Canadian ImmigrationImmigration

Surviving and Thriving in Canada As an Unskilled Immigrant



Unskilled immigrants to Canada may face some difficulties along the way, but don’t despair – you can still succeed and thrive here.

If you are looking to work in Canada, there are various immigration streams available. One popular option is the Provincial Nominee Programs.

1. Work Permits

If you plan to work in Canada, a work permit is essential. You can apply for one either from abroad or when crossing the border into Canada.

The type of work permit you receive can have a major impact on how long you stay and what type of employment opportunities are available to you. Canada offers various temporary work permit streams tailored towards different industries, skill levels, and countries involved in international agreements with Canada.

TFWs from low-development and social stability countries tend to stay longer as temporary residents or obtain permanent residence after their work permits expire. However, these differences can largely be attributed to host country institutional factors (Foster 2012; Hou and Bonikowska 2016).

TFWs can gain permanent residence through various immigration programs, each with its own criteria of acceptance. Policies and regulations set the transition pathways for TFWs to citizenship; certain categories have more favorable chances than others at becoming permanent residents.

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2. Social Security

One of the key ways immigrant families can thrive in Canada is by accessing social security benefits. This program offers assistance to households with low incomes and resources by covering healthcare, food expenses and shelter costs.

An unskilled immigrant with a family may qualify for Social Security Income (SSI) benefits if they have worked in the US and are disabled, blind or older (65+). Additionally, depending on their immigration status, other SSI benefits may also be available to them.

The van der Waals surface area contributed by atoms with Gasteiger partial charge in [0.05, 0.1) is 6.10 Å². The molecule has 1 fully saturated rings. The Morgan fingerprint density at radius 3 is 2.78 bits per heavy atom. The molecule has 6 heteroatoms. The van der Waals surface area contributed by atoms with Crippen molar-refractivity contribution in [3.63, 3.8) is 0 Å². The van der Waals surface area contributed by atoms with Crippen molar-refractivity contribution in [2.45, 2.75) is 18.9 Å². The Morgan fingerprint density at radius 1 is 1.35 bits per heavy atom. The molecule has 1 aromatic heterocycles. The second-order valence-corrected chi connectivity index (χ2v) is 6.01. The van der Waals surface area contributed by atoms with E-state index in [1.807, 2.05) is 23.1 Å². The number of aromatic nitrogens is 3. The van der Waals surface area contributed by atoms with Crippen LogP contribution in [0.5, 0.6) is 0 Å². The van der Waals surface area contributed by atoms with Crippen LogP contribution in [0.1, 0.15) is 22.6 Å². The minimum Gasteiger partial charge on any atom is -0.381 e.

Immigrants typically receive lower retirement benefits than natives based on their earnings; however, this gap diminishes with additional years of US residency. Furthermore, immigrants tend to possess greater private wealth which may supplement some of the lower Social Security benefits they are eligible for.

3. Health Care

Health care is a fundamental requirement for success as an unskilled immigrant in Canada, whether the individual is uninsured, underinsured or medically ill and needing specialized treatment. Access to quality health services should be guaranteed for everyone – it should not just be limited to those with money to spare.

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Recently, immigration has played an increasingly significant role in Canada’s health care expansion. As a result, Canadians often face lengthy wait times for surgeries, procedures, appointments, tests and imaging services.

Many Canadian immigrants experience delays and crises as a result of these delays and problems. Either they become ill upon arrival (e.g., exploited sex trade workers brought here illegally or on false sponsorships) or develop health issues during the three month wait for legal status, depending on when they arrived in Canada.

One such case is Aisha, an immigrant from Bangladesh who came to Canada as a sponsored youth at age 15. Unfortunately, her sponsor who lived in Toronto left her without health insurance and left her struggling with high costs, worsening health conditions and hindered accculturation.

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4. Education

Education is a valuable asset that can help an unskilled immigrant succeed in Canada. Gaining knowledge about how the world functions and applying it to your daily life are invaluable assets.

Recent immigrants often struggle to find jobs that utilize their educational qualifications. Despite the high percentage of university degrees among these newcomers, their employment rates and earnings tend to be lower than those experienced by native-born Canadians.

Contrary to other wage gaps between immigrants and native workers, this one persists throughout an individual’s working career (Ferrer & Riddell 2004; Ferrer & Skuterud 2005). To investigate why there is such a discrepancy in labor market outcomes for immigrants, we use self-reported match measures from SLID data sets in an effort to examine this relationship further.

Results show that mismatches are more frequent among immigrants, particularly females, than natives upon arrival and these mismatches are linked to large wage penalties. They account for anywhere from 9-14% of the entry wage disadvantage experienced by immigrant workers upon arrival.


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